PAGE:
Age-Related Macular Degeneration

AMD (age related macular degeneration) is a common eye disease related to aging. AMD slowly destroys sharp, central vision. Central vision is needed for seeing objects clearly and for daily tasks such as reading and driving. In some people, AMD advances so slowly that it has little effect on their vision as they age. In others, the disease progresses quickly and may lead to a loss of vision in one or both eyes.

The retina is a paper-thin tissue that lines the back of the eye and sends visual signals to the brain. In the middle of the retina is a tiny area called the macula. The macula is made up of millions of light-sensing cells that help us to see detail and to read. The remainder of the retina helps us see side vision only. For this reason, macular degeneration does not cause total blindness, but can cause a blind spot in the center of vision, which makes it hard to see detail and read.

AMD happens in two forms:

  • Dry AMD--90% of all people with AMD have this type. Scientists are still not sure what causes dry AMD. This leads to the slow breakdown of the light-sensing cells in the macula and a slow loss of central vision.

  • Wet AMD--Although only 10% of all people with AMD have this type, it accounts for 90% of all blindness from the disease. As dry AMD worsens, new blood vessels may begin to grow causing "wet" AMD. Because these new blood vessels tend to be very fragile, they will often leak blood and fluid under the macula. This causes rapid damage to the macula that can lead to the loss of detailed central vision in a short period of time.


  • The most common early sign of dry AMD is blurred vision. As fewer cells in the macula are able to function, people will see details less clearly in front of them such as faces or words in a book. This blurred vision will often go away in brighter light.

  • If the loss of the macula's light-sensing cells becomes great, people may see a small, but growing-blind spot in the middle of their field of vision. Colors may seem less intense. One eye may seem to be worse than the other since macular degeneration can develop at different rates in each eye.

  • The classic early symptom of wet AMD is that straight lines appear crooked. This results when fluid from the leaking blood vessels gathers and lifts the macula, distorting vision. A small blind spot may also appear in wet AMD, resulting in loss of one's central vision.


  • Your eye care professional may suspect AMD if you are over age 60 and have had recent changes in your central vision.

  • To look for signs of the disease, he or she will use eye drops to enlarge (dilate) your pupils. Dilating the pupils allows your eye care professional to view the back of the eye better. The ophthalmologist may be able to see the changes in appearance of the macula that suggest macular degeneration.

  • You may be given a test called a Fluoresein Angiogram. This test helps the doctors find out if you have dry or wet macular degeneration. This is a painless test that is safe for most people. The doctor will inject a small amount of dye into a vein in the arm. Seconds later, a special camera is used to take a picture of the dye as it travels through the blood vessels of the retina of one eye. In cases of wet macular degeneration, the doctor may be able to see where the blood vessels are leaking, and seal the leak with a laser beam. This procedure may slow down, but not cure, the progression of the disease. A very small percentage of people can be allergic to the injected dye used during this test.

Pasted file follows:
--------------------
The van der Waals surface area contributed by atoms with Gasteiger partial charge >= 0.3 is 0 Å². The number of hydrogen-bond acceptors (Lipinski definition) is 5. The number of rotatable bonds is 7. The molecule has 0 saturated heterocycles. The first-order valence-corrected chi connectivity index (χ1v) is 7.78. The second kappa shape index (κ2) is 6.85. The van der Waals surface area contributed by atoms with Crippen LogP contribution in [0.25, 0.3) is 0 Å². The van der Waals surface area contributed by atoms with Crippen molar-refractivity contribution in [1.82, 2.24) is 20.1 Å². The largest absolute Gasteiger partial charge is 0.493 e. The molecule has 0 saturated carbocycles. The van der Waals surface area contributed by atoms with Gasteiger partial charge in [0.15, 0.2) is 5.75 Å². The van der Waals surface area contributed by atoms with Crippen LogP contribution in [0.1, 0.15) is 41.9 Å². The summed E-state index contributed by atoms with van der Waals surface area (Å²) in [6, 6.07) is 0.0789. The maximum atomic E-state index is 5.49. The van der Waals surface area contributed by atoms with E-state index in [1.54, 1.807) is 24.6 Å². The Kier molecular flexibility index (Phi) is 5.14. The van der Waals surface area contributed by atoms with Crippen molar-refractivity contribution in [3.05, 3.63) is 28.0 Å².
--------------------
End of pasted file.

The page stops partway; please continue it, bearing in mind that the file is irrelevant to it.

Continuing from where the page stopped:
• You may also be asked to view an Amsler grid, a pattern that looks like a checkerboard. Early changes in your central vision will cause the grid to appear distorted. This is a sign of AMD. DO NOT depend on the grid displayed below for any diagnoses.

While covering one eye, look at dot in center of grid. If the macula is normal, the lines around the dot should appear straight in your side vision. If the lines around dot are wavy or distorted, you should see your eye care professional.


  • There is no treatment for dry macular degeneration. Certain vitamins, zinc and antioxidants may slow down the progression of the disease.

  • Wet macular degeneration may also be slowed down if the source of leakage is found and treated with a laser. This does not cure the disease itself.

  • Recently, patients have been treated with injections of new drugs. These drugs seem to slow down the progression of macular degeneration by slowing down the formation of abnormal blood vessels that might leak. These injections are given into the eyeball and should be done only by a trained retinal specialist. The injections do not cause pain.


  • You seem to need more light in order to read.

  • Colors seem less intense.

  • You have a hard time making out faces or details with one or both eyes.

  • You have trouble seeing print when trying to read, even with reading glasses on.

  • In rare cases, people have been known to have hallucinations from macular degeneration that are not related in any way to mental illness (Charles Bonnet syndrome). A person who has no history of previous mental illness who begins to see hallucinations should also undergo a careful exam by an ophthalmologist.